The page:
Like any relationship, even the best landlord/tenant relationship can go south. Which is why, as cynical as it sounds, you need to be able to prove an oral agreement isn’t just a matter of he said/she said.

3. Show Your Work – and Theirs
Documentation can be especially important when it comes to requests for repairs and maintenance. Always document requests for repairs or correspondence regarding problems with the condition of your home.

Under the law you need to be able to show that your landlord knew or should have known that a problem existed in order to hold them accountable for it. If you can’t show you complained to your landlord you are going to have a harder time proving they knew the problem existed in the first place.

Have a leak in your roof? Put your notice letting the landlord know in writing, even if you already called them. Roaches or mice? Put it in writing. Need a repair made? …you see where I’m going here. If your landlord tells you they plan to fix or improve something orally, memorialize those promises in detail as well. “Mrs. Bigpockets, thanks so much for agreeing to install a front door! As we discussed on the phone today I am excited that you intend to finish this work next Tuesday.”

If your rental unit has habitability defects—peeling paint, leaky windows, unsteady banisters, etc.—take photos and record the dates. If your landlord’s maintenance workers do substandard work, or leave a mess, make records of that as well – and always get their names/business cards so you know who did the work. (This also goes for your building’s common areas and outdoor spaces. Don’t assume your neighbors will keep your landlord in check!)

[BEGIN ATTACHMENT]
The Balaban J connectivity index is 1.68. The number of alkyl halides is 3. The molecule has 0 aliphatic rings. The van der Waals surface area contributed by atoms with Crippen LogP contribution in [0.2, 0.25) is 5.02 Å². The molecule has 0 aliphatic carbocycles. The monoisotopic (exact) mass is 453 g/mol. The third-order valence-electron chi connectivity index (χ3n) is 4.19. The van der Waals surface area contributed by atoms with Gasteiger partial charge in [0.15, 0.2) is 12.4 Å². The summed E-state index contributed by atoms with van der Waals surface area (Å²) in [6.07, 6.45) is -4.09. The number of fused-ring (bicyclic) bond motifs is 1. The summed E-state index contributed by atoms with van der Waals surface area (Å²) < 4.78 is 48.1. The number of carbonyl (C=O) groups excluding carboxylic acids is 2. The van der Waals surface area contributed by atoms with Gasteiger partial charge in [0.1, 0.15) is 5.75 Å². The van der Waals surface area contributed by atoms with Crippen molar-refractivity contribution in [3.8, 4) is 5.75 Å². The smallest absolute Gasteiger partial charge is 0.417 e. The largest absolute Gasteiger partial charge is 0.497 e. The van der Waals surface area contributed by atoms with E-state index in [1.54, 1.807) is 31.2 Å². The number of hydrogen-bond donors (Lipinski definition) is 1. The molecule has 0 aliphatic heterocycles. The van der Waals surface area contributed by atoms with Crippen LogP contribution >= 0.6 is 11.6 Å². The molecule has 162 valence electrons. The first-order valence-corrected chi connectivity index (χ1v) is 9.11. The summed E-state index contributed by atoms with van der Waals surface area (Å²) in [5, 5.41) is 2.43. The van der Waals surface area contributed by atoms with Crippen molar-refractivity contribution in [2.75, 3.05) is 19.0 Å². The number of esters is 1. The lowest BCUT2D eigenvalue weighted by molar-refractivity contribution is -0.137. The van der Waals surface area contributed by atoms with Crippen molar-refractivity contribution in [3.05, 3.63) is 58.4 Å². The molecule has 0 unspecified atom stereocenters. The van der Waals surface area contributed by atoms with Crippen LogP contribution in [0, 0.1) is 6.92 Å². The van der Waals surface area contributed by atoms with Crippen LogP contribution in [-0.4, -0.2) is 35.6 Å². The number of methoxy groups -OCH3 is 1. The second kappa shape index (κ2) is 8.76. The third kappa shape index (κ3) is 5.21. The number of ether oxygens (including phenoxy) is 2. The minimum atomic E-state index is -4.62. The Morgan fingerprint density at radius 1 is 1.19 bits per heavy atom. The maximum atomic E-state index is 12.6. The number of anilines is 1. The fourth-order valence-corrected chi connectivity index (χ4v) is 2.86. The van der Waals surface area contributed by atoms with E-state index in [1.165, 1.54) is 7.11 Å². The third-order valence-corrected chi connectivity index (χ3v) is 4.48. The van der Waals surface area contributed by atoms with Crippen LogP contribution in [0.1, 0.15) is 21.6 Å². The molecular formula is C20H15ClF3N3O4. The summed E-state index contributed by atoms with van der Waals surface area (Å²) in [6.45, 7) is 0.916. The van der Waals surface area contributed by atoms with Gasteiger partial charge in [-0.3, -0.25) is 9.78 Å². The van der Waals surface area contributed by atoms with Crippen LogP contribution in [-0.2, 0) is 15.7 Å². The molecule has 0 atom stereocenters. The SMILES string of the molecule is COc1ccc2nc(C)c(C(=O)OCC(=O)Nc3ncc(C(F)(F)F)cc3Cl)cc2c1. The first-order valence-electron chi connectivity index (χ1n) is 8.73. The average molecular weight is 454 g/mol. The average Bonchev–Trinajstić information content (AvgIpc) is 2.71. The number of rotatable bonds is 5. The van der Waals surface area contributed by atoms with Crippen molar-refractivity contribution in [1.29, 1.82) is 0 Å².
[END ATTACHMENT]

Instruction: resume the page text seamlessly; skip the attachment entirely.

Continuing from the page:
4. Always Be The Bigger Person (Especially in Writing)
In the unfortunate event that your relationship with your landlord does get ugly, be careful about not letting this carry over to the tone of your letters. While it’s never a great idea to be rude, abusive or threatening to your landlord—that goes doubly when you’re writing to them.  In the same way that your letters and emails can serve to help if you if things go bad, they can also hurt you if you act like a jerk.

Landlord/tenant disputes can be incredibly personal and emotionally charged but it’s important that you keep your calm. Even if your landlord is being disrespectful or rude, you won’t do yourself or a potential lawsuit any good by responding in kind. Sending nasty letters or emails only makes you look bad, and can leave the person reading them – and possibly deciding whether to award you money or the right to stay in your home– thinking that both sides are equally to blame.

If you’re upset apply those elementary school playground lessons and take a time out before you send that angry text or email. Consider how the text message you’re sending would sound a year from now, being read aloud to a jury. If the answer is ‘not great’ start over. Be polite, stay calm, and keep the profanities in check. Simply state the facts, or your understanding of them, and ask—calmly!—for the landlord to fulfill her obligations. If you’re not sure what to do or how to respond, consult with an attorney or a tenant counselor before sending it off.

Hopefully your folder of documents will live out its days in that drawer of Bay to Breakers costumes, never to see the light of day. But in a pinch, careful record keeping can be integral to protecting your tenancy and asserting your rights if an issue arises.